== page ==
Last Updated on May 6, 2015, by eNotes Editorial. Word Count: 2370
Article abstract: Famous for his criticism of “the way of ideas” and its attendant skepticism, Reid defended “common sense” and human freedom.
Thomas Reid was born into distinguished families. His father and ancestors for several generations had been clergymen in the Church of Scotland. On his mother’s side, the Gregory family included the inventor of the reflecting telescope, two mathematics professors in Scotland, and a professor of astronomy at Oxford University. Reid’s own career alternated between the vocations of pastor and professor.
Reid was home schooled until he entered Marischal College, Aberdeen, at the age of twelve. By the time he graduated four years later, he had embraced George Berkeley’s immaterialist philosophy. Reid trained for five years for the Christian ministry, then took the position of librarian at Marischal College between 1733 and 1737, which allowed him to continue his study of John Locke’s philosophy and Isaac Newton’s physics.
In 1737, Reid became the pastor at New Machar, a rural parish just outside Aberdeen. Because the congregation had little input into his appointment, Reid’s ministry had a troublesome start. He married his sixteen-year-old cousin, Elizabeth, four years later. She helped smooth the situation in New Machar, and the congregation grew to love their pastor and his wife during their ten years of service together. The Reids had nine children, but eight died in infancy and young adulthood. Only a daughter, Martha Carmichael, survived.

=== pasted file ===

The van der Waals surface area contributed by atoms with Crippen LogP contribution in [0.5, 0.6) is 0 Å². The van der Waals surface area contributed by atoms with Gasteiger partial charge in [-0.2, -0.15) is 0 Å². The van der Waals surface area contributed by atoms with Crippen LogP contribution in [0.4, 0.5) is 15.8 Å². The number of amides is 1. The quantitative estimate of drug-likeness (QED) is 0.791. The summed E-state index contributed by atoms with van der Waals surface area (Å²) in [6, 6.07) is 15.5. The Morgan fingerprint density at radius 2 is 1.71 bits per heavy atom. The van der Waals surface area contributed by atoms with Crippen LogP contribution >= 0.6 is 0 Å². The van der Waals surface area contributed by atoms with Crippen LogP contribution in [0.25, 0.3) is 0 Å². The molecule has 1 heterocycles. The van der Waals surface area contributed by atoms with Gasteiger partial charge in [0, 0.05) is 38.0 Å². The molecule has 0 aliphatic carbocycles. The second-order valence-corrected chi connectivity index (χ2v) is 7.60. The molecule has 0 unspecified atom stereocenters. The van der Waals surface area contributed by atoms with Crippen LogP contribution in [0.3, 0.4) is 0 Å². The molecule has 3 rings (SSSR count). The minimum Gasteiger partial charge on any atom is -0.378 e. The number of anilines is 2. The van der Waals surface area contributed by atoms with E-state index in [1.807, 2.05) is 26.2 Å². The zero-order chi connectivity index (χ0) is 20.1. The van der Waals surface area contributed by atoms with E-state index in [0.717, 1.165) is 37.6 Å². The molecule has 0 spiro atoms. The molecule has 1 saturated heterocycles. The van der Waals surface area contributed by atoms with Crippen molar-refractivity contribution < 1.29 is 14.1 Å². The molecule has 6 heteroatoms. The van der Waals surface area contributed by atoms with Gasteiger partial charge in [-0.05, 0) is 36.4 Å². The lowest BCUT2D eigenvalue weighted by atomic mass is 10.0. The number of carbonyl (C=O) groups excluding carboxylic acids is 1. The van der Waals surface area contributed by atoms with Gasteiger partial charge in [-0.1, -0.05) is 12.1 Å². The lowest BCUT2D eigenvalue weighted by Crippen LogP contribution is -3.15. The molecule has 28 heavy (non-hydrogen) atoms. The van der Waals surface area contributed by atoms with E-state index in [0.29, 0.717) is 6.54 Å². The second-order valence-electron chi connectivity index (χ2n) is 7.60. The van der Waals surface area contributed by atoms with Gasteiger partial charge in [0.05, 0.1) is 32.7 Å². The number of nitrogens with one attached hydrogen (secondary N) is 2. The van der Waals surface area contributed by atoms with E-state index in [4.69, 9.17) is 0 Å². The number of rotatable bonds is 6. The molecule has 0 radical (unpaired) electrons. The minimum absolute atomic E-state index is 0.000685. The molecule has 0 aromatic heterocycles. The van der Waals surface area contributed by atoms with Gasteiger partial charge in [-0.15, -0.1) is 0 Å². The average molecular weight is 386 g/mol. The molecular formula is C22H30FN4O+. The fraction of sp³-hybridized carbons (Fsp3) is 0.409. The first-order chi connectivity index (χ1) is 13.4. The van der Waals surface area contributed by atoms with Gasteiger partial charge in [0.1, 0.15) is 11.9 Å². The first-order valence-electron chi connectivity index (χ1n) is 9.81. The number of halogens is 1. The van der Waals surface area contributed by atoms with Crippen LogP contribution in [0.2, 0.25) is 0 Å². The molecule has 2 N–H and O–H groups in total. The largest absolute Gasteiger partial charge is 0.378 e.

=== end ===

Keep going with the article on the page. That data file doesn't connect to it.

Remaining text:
Reid was forty-one years old when he accepted the invitation in 1751 to become a regent professor at King’s College, Aberdeen. A regent professor taught a group of college students all their courses for three years, then presented them for graduation. Reid taught the sciences and mathematics for two years. Only in the third year would he teach ethics and philosophy, the subjects on which he published. In 1758, he helped organize the Aberdeen Philosophical Society, affectionately called the Wise Club by the small group of professors and ministers who gathered twice a month at a local pub. Reid’s first book, An Inquiry into the Human Mind on the Principles of Common Sense, grew from his presentations and discussions in that group.
Reid was fascinated by the great Scottish philosopher David Hume’s A Treatise of Human Nature (1739-1740). He pored over it as a young pastor and later reviewed the book intensely with his friends in the Aberdeen Philosophical Society.